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If I Could Buy Only 1 Stock, This Would Be It

By Reuben Gregg Brewer – Jan 10, 2022 at 4:30AM

Key Points

  • Hormel's dividend yield is toward the high end of its historical yield range.
  • It has a collection of well-positioned brands, and is looking to grow globally.
  • Hormel has increased its dividend annually for 55 consecutive years.

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Despite the lofty market, I recently bought more shares of this food maker. It is, literally, the only stock that I've been willing to buy.

I'm a conservative investor and I don't hit the buy button without a lengthy deliberation. In fact, I say "no" to investment ideas far more often than I say yes. But I recently added to my position in Hormel Foods (HRL 1.63%), even though I think the broader market is wildly overvalued. Here's why I made the move and why this is, literally, the only stock I've been willing to buy lately. 

A rough gauge of value

I am a diehard dividend investor and have been for years. However, my dividend journey has taken me from looking at absolute yields (think buying mostly stocks with 10%+ yields) to a more nuanced approach that looks at yield in a relative way. Essentially, I first look for great dividend stocks regardless of their yield and then try to buy them when their yields are at the high side of their historical yield ranges. While price to earnings is a far more common valuation metric, relative dividend yield is my preferred method for identifying stocks that could be historically cheap.

A person writing the word Dividends.

Image source: Getty Images.

This is to help explain why Hormel, with a 2.1% dividend yield, is on my hot list. That yield may not be high on an absolute level, but compared to Hormel's own yield history it is pretty enticing. To be fair, another important piece of the puzzle here is dividend growth. Over the past decade Hormel's dividend has been increased at an annualized clip of around 15%.

So while a 2.1% dividend yield may not be much to write home about today, if it keeps growing at a rapid clip it will be far more enticing, based on my purchase price, pretty quickly. In fact, despite originally buying the stock a few years ago in the same yield range, I'm still up on my position because the price has risen along with the company's dividend increases. 

To put a number on that, since I first bought shares in February 2017, the dividend has been increased five times. The quarterly payment is now nearly 53% more than what it was when I first added Hormel to my portfolio. And, despite the yield still being about the same as it was back then, the stock is up over 30%. That's the awesome power of dividend growth!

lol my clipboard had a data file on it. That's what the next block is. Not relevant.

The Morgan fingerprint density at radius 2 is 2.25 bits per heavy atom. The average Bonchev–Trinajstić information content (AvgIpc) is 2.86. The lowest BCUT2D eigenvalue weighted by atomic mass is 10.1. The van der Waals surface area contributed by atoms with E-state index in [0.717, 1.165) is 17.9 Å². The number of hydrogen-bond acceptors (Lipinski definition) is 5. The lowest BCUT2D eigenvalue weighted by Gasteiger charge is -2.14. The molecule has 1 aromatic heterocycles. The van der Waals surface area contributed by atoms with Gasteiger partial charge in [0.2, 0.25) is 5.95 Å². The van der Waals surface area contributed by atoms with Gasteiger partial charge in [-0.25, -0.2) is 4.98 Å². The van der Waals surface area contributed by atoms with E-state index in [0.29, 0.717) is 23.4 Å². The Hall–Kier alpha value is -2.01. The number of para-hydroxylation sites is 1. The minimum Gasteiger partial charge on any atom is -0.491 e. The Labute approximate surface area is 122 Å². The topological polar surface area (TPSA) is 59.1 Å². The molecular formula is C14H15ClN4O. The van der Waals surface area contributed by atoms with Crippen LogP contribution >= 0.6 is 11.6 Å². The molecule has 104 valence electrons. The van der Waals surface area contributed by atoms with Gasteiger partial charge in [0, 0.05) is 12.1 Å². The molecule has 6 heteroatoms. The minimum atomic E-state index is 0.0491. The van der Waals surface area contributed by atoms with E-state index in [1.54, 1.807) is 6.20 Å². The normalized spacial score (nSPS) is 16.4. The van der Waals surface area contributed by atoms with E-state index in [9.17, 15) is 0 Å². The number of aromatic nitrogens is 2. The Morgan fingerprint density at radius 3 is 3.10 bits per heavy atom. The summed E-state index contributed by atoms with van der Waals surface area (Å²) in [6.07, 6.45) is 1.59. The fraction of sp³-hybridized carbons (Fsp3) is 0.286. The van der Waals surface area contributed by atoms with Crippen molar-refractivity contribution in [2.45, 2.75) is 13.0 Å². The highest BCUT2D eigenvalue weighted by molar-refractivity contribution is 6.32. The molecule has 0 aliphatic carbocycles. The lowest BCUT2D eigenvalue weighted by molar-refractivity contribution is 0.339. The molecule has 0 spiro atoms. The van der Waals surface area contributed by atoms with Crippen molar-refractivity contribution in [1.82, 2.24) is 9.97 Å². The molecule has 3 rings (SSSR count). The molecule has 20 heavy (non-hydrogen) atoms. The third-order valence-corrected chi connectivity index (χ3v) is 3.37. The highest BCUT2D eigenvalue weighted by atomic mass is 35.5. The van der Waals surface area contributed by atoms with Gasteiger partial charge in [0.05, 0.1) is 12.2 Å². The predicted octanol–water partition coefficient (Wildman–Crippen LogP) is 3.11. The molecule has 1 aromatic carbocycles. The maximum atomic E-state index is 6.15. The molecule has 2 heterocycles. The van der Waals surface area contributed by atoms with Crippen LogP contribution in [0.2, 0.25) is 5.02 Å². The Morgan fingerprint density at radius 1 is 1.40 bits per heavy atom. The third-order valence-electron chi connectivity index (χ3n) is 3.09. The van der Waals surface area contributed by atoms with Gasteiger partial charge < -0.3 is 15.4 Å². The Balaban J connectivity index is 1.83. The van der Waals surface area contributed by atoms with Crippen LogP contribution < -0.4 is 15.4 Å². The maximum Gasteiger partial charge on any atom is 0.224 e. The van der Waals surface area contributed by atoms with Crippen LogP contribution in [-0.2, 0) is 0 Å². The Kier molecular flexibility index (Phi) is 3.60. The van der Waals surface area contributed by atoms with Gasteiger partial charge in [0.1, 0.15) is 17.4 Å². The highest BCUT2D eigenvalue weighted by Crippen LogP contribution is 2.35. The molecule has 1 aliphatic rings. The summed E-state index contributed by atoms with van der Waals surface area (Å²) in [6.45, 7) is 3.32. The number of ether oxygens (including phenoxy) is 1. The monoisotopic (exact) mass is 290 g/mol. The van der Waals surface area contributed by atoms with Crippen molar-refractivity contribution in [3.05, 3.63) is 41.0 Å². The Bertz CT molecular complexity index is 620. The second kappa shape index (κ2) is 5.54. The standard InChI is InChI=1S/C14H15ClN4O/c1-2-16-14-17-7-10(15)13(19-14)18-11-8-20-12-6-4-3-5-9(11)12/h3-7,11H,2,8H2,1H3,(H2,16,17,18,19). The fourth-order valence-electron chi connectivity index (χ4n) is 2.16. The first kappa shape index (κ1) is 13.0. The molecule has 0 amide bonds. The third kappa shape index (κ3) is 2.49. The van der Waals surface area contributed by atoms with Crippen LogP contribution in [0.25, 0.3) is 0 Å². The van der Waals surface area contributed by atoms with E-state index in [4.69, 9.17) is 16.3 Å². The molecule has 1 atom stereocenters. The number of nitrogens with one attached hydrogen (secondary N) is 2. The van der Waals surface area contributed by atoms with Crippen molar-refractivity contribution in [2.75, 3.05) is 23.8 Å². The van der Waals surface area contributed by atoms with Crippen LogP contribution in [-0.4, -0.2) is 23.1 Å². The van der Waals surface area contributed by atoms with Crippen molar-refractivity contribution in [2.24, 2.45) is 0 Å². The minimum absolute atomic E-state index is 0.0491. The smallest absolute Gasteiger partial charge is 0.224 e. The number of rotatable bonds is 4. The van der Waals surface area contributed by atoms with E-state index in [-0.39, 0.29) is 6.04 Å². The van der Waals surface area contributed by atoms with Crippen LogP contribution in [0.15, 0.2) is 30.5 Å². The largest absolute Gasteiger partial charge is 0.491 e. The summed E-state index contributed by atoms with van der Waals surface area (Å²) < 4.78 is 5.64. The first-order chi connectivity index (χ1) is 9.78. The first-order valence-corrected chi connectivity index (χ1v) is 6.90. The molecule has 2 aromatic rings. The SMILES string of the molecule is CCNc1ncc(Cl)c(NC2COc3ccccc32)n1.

Chart showing rise in Hormel's price and dividend since 2018.

HRL data by YCharts

Why I couldn't resist Hormel

This is why, during a brief period of stock weakness recently, I added more shares. The stock has popped a little since that point, so I timed my purchase well, but that was pure luck. If I hadn't bought then, I'd still be thinking about doing it now. Hormel and industrial giant 3M have been competing for my investing attention of late, and Hormel won (or at least got the first round of cash, anyway -- 3M could be next pretty soon). However, the real story here is the company behind the yield.

For example, Hormel has an incredible portfolio of food brands, like SPAM, Columbus, and Skippy, that hold leading positions in their niches. And they span the grocery store, as well, so there's no one area that's overly important to its business, though protein in general is a core theme. In addition to this, the company sells prepared meat products to the foodservice space, using a direct sales force. So it is not solely reliant on at-home consumption of food.

The recent Planters acquisition, meanwhile, is expanding Hormel's reach in the convenience space, too, adding yet another avenue for growth that wasn't as prominent before. Also worth noting is that Hormel's foreign exposure is fairly limited, a fact that management is looking to change. All in all, Hormel has a lot going for it when you look at the long term.

And long term is the key here, noting that the dividend has been increased annually for 55 consecutive years. Hormel is, thus, a Dividend Aristocrat, which clearly demonstrates its commitment to shareholders even when times are tough. The last five decades have included such events as market downturns, recessions, inflation scares, and even the OPEC oil embargo.

Indeed, this company is pretty resilient, part of which comes from its strong balance sheet. Even after recently buying Planters, for example, Hormel's debt to equity ratio is a reasonable 0.5 times or so. Peers Kellogg (K 0.45%) and General Mills (GIS 0.59%) are at more than twice that level. In other words, Hormel shouldn't have too much trouble coming up with the cash it needs to take advantage of the opportunities that lie ahead of it.

This food stock should be on your short list

At the end of the day, I recently bought more Hormel, so I wouldn't buy it again just now. But the fact that I did just buy more of it means I think it is worth owning at current prices. If you want to buy a well-diversified and unique food stock that looks like it's attractively priced right now, Hormel is a great name to look at. It's probably the best option in the food space for dividend growth investors.

In fairness, I'm doing a deeper dive into 3M at the moment and it could be the leading candidate to get more of my cash in 2022, but that's only because I already bought more Hormel. That decision should tell you a lot about how much I like this food company.

Reuben Gregg Brewer owns 3M, General Mills, Hormel Foods, and Kellogg. The Motley Fool recommends 3M. The Motley Fool has a disclosure policy.

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